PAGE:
The great unravelling

The rot in the export sector has spread over a decade

The great unravelling
Our export sector has never been as despondent as it is today. Exports are stagnant or falling. Companies are going bankrupt. The banks are refusing to continue the existing lines of finance for the exporting industry, let alone agree to fresh projects. This malaise has spread to almost the entire range of the export sector—not just textiles. And all the while, all around us there is great success and growth. Bangladeshi and Indian exports are booming and they see a great future for their exporting and textile sectors. Bangladesh has set its target for an export of 55 billion dollars! Yet they do not produce a single bale of cotton. While the actual fall in export earnings is a recent phenomenon, the decline has been taking place for the last 15 years. In the year 2000, exports accounted for 14% of our GNP. Today they comprise only 7%. So while other sectors of the economy grew, the export sector has been stagnating.

Why have our exporters become so inept and indolent in the last ten years?

The main cause of our failure is not entirely economic; it is the perception of Pakistan as a fundamental terrorist state, as a country embroiled in a war of attrition with its neighbours. It is the perception that we are a country torn apart by terrorists, who are hell bent on destroying the structure of our state and society. They openly threaten whom they please, kidnap and murder at will, and carry out violence with impunity. They openly declare that they will impose their own system of governance by force—and if thwarted will destroy the entire country, its economy and society. As a consequence Pakistan is considered a dangerous place to travel to and an unstable trading partner.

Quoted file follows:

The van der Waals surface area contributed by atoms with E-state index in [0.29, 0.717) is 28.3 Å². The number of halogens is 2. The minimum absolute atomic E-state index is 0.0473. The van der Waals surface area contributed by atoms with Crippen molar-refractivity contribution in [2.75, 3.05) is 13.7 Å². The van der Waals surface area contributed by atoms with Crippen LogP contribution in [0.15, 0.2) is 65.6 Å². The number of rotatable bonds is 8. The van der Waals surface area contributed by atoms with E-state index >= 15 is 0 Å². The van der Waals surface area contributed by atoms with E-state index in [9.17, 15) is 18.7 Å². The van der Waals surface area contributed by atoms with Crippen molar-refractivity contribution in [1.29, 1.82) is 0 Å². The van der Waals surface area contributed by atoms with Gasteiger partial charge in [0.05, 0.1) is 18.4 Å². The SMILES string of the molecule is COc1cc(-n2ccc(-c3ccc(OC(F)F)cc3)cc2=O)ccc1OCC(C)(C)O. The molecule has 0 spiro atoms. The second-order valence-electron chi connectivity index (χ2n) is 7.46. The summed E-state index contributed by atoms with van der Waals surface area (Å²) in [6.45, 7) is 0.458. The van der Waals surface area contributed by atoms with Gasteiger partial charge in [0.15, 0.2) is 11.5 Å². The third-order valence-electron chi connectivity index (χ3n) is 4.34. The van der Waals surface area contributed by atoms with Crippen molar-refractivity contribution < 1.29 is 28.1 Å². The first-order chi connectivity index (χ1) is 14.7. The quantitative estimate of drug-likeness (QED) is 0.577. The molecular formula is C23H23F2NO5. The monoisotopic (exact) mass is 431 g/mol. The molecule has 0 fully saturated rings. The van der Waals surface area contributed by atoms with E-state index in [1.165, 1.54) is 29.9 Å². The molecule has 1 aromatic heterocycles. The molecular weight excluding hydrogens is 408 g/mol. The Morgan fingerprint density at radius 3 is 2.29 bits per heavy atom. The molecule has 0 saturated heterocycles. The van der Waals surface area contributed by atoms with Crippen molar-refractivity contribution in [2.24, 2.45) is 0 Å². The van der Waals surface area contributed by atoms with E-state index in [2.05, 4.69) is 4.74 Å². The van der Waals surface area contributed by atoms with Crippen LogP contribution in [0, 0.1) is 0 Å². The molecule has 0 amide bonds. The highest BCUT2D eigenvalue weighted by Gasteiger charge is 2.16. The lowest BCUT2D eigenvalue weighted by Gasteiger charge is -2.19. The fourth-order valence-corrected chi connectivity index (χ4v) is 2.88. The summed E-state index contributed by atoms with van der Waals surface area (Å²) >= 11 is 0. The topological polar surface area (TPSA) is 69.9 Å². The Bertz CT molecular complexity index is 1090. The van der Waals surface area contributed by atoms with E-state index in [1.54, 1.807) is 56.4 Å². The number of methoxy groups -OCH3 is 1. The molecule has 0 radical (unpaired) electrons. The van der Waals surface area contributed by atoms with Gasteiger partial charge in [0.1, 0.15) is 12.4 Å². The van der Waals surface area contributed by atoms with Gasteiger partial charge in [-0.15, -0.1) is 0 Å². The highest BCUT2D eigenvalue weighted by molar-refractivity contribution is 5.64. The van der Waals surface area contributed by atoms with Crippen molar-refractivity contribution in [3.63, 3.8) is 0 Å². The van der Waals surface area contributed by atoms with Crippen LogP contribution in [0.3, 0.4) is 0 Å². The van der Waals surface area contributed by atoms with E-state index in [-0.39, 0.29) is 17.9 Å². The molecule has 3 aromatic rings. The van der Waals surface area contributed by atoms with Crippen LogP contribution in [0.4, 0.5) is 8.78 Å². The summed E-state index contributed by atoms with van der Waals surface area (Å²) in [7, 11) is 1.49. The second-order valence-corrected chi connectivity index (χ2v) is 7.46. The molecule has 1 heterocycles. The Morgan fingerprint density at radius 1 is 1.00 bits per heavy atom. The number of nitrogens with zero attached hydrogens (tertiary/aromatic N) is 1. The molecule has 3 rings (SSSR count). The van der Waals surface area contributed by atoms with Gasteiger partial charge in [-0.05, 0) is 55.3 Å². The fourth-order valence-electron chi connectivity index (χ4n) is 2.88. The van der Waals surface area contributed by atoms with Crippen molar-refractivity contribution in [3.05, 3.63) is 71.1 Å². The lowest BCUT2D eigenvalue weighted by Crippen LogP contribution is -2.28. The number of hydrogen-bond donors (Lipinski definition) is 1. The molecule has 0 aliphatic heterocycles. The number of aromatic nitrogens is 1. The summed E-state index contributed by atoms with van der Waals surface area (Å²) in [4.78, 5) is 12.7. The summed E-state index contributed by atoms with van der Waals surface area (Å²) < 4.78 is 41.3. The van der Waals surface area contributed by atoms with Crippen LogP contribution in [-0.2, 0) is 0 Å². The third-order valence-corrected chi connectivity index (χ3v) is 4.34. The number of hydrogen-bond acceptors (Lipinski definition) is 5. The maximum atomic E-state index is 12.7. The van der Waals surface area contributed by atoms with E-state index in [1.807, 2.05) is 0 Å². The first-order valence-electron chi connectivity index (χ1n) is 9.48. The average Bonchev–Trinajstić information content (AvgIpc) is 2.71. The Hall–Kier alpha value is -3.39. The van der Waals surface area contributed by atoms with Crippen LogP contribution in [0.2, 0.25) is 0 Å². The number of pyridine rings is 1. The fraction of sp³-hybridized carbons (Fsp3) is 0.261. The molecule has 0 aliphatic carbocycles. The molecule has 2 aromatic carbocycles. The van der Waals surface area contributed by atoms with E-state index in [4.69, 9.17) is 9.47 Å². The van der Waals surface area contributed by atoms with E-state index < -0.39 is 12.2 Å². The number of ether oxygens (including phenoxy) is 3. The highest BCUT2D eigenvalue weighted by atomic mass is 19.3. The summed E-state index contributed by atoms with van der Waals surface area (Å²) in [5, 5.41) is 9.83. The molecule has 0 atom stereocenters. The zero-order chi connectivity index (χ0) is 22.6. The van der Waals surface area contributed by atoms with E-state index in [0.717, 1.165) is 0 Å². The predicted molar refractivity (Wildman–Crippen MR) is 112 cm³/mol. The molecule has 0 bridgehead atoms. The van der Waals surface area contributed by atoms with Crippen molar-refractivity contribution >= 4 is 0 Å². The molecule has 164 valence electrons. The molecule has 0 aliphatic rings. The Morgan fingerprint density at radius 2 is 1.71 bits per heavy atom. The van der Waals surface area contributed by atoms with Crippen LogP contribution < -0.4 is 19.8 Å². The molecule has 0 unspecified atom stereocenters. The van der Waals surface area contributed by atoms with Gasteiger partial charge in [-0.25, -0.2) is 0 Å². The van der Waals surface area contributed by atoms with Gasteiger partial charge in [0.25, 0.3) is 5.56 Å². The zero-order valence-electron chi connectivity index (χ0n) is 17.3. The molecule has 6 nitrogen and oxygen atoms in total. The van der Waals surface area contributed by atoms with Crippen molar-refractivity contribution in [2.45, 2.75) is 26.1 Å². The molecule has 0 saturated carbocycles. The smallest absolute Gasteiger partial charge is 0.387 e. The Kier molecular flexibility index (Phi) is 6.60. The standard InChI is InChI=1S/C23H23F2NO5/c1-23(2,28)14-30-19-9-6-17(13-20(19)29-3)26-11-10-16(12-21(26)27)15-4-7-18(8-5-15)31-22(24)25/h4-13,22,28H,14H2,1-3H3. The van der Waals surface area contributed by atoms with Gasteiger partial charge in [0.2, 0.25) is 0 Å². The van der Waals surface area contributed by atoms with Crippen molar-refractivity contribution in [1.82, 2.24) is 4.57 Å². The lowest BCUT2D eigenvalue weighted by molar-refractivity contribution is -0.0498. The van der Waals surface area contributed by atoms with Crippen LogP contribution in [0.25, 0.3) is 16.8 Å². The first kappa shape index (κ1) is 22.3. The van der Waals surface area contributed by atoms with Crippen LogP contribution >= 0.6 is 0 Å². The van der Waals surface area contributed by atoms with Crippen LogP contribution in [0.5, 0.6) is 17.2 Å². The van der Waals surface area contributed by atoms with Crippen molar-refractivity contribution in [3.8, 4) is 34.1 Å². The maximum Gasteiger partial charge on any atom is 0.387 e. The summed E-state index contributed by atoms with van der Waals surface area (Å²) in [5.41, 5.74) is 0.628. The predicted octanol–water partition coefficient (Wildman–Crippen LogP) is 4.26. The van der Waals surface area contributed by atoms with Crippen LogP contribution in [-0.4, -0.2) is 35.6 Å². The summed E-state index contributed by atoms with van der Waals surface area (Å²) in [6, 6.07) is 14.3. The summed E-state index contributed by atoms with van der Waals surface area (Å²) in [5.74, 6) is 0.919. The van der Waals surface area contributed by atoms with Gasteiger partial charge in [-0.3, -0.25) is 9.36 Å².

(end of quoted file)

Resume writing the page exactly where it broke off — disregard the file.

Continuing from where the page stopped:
The high rate of the rupee has bought us a few years of relative price stability-but at what cost? If we are to contain inflation, then the only remedy is to reduce consumption and promote production

Almost all manufactured items and even base agricultural products need to be marketed consistently over years to make a place for themselves to the consumers of the world. Gone are the days of a single deal or transaction. Nowadays the buyers assess each supplier carefully, weigh the long and midterm prospects and then begin to place orders. So if a store group is to stock and display Pakistani made garments, sports goods, mangoes or rice etc., it needs to be assured that contracted supplies will arrive—as promised. Now and in the future. They will be consistent in quality and price and will always be on time. The store cannot afford to allow any of its counters to go empty. That would constitute not only lost sales but also a loss of repute and face.

Modern stores do not simply “sell” products to a starved public. They have to market their products and their stores to an already jaded and well-served consumer. They follow concepts, themes, colour palettes, new designs and fashions to appeal to their customers. To do this a store must work with its suppliers continuously. They jointly design and redesign their products, colour coordinate them with the trends of the season and with other items on sale. They have to package them as per the convenience of the store’s warehouse, electronic accounts and control systems, and then produce and ship the required product line. It’s not a one-shot deal but a continuous activity in which the supplier must perform to the standards of the buyer. It is not good enough, to say, place lovely mangoes from Pakistan on the shelves and hope they will sell. The taste and appetite for mangoes have to be promoted, the public informed and educated in all the intricacies of mangoes, year after year. Then the market will be built up. It cannot be done for a single year and then dropped.